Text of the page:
Ann Grenier said...

Wonderful poem. My children didn't go to a big city to college, nevertheless the sentiments of leaving them on their own are the same and resonate.

Tess Kincaid said...

Gorgeous telling of these emotions, this memory, Kay. My daughter lives in Manhattan and I still worry about her...

Mama Zen said...

This is really gorgeous.

Kathryn Stripling Byer said...

I'm overwhelmed by these responses. Thanks so much for visiting me. I'm such a slow writer and this is such an old poem that I feel somehow revitalized by your engagement with that long ago yet still close to heart time.
Let's keep visiting each other!

Jo Bryant said...

it is so hard to let them go - I've had to with mine and it really brought back memories of my own fledgling steps in to life

Brian Miller said...

wow...really well written...i have two boys of my own that will one day be released into the wilds to live on their own...for now i will cherish the time...i like the descriptors....

Helen said...

I enjoyed this ... I was raised in southern Illinois and spent many wonderful holidays in the Windy City! I love Chicago!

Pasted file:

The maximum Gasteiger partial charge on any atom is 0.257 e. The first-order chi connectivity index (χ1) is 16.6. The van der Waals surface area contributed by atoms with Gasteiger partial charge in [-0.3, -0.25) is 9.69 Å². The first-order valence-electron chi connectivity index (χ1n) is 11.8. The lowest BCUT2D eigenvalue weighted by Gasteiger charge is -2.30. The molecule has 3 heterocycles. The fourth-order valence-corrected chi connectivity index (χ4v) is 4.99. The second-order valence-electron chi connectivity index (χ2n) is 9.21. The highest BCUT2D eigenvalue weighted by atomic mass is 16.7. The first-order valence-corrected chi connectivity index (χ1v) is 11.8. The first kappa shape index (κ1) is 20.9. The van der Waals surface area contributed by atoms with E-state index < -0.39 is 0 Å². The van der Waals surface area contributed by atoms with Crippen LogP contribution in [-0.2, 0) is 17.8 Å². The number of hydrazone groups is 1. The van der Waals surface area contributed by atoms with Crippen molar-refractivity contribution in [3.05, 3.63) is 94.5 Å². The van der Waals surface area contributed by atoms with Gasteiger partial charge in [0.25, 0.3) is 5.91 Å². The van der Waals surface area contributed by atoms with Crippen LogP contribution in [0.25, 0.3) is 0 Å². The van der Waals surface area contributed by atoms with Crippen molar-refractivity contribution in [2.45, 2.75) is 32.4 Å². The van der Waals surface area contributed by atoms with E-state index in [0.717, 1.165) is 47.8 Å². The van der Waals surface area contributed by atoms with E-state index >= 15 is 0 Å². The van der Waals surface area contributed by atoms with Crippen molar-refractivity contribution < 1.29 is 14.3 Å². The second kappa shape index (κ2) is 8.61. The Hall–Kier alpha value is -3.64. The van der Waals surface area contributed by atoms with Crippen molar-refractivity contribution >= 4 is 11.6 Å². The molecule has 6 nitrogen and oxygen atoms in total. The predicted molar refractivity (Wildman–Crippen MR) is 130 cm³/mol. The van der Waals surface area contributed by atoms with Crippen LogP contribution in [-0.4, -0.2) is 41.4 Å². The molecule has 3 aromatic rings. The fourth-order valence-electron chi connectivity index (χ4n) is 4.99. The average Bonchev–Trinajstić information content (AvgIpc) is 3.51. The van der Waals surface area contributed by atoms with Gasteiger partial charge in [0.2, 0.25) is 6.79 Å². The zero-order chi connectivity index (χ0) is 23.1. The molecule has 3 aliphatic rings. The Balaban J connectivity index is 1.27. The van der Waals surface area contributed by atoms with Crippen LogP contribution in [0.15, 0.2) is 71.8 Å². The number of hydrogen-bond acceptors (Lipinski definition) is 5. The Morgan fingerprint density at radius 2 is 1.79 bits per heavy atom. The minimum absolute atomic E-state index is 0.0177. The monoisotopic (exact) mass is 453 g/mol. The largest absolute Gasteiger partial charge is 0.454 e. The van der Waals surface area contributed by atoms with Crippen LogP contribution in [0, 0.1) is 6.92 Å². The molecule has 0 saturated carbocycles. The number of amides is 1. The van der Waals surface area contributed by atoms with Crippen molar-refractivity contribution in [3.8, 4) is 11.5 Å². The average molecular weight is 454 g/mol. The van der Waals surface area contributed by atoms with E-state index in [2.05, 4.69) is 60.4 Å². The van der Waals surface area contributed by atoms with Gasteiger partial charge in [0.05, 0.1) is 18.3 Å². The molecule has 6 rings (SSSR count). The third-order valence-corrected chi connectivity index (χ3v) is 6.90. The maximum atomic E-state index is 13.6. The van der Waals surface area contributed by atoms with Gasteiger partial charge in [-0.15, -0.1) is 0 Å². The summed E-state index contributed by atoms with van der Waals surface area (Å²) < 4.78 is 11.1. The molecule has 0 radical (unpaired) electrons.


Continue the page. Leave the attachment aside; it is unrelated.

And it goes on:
Tumblewords: said...

Raw with unknowing and the hope parents carry for their children and generations after.

Isabel Doyle said...

well captured universal feelings - I liked the line giving her mother's fears especially

Arnab Majumdar said...

Big cities seem so nice from a distance, don't they...?

Cheers,
Arnab Majumdar on SribbleFest.com

Suz said...

"leaving my mother's fears with her"
gosh, I loved that line...a stopper
a turn...loved this entire poem
so well written

Dave King said...

Superb poem, very moving and totally compelling.

Morning said...

it takes time to let go,
well captured struggles,

deep and thought provoking magpie.

Caddoc Trellis said...

And so history repeats itself...